That night, he was singing in a club in Coachella, California, just outside Palm Springs, when an unemployed mechanic came up to the stage to make a request, then pulled out a pistol and shot Chalino in the side. Living up to his reputation, Chalino pulled out his own gun and returned fire. By the time it was all over, the would-be assassin had been shot in the mouth with his own gun, Nacho Hernandez had been shot in the thigh, and at least five other people were wounded, including a young guy who bled to death as his friends drove him to the hospital. In Sinaloa, it is commonly said that the death toll was higher, but that most of the killed and wounded, being undocumented aliens with criminal connections, were spirited out of the club and over the border before the police arrived.
Sanchez’ voice was raspy and often out of tune, which helped define his “tough guy” sound over multitudes of imitators. He would antagonize prominent cartel leaders and public figures. A prolific musician, he cranked out thousands of cassettes and sold them in the streets. In Mexico and California, Chalino was known (and feared) as the real deal. He wore his white hat cocked to the side, a big belt buckle, cowboy boots, gold chains, and packed a Colt 45 with pearl grips.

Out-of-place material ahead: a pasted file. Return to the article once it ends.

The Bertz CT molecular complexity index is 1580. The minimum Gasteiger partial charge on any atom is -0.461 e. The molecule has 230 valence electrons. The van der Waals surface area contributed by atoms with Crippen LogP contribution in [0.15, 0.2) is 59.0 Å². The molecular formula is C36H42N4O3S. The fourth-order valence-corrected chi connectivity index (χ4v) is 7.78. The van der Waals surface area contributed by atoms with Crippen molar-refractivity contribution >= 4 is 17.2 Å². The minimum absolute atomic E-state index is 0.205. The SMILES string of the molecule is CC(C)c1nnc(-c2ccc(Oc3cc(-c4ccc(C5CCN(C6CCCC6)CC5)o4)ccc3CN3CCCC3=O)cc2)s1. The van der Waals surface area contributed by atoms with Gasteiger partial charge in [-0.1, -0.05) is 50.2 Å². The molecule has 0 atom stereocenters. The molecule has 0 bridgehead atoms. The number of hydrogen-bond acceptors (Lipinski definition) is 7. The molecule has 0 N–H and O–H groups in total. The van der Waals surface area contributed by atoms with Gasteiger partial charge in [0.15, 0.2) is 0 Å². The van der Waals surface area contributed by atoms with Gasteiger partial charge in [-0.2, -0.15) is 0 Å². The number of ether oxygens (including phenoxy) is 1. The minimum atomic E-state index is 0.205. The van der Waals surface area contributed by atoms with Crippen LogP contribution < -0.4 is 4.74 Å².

At the height of Chalino’s success, according to most accounts, his entourage was pulled over by a Chevy Suburban. A number of men displayed police identification and asked that he accompany them to the police station. He was found hours later on the side of the road, blindfolded, with rope marks around his wrists and two gunshots to the head. There is some confusion as to where this information regarding the Suburban was credited. In LA Weekly’s cover article on the subject it was reported that Chalino’s brother Esperidon was the surviving witness – but according to this fan site, Chalino didn’t have a brother by this name.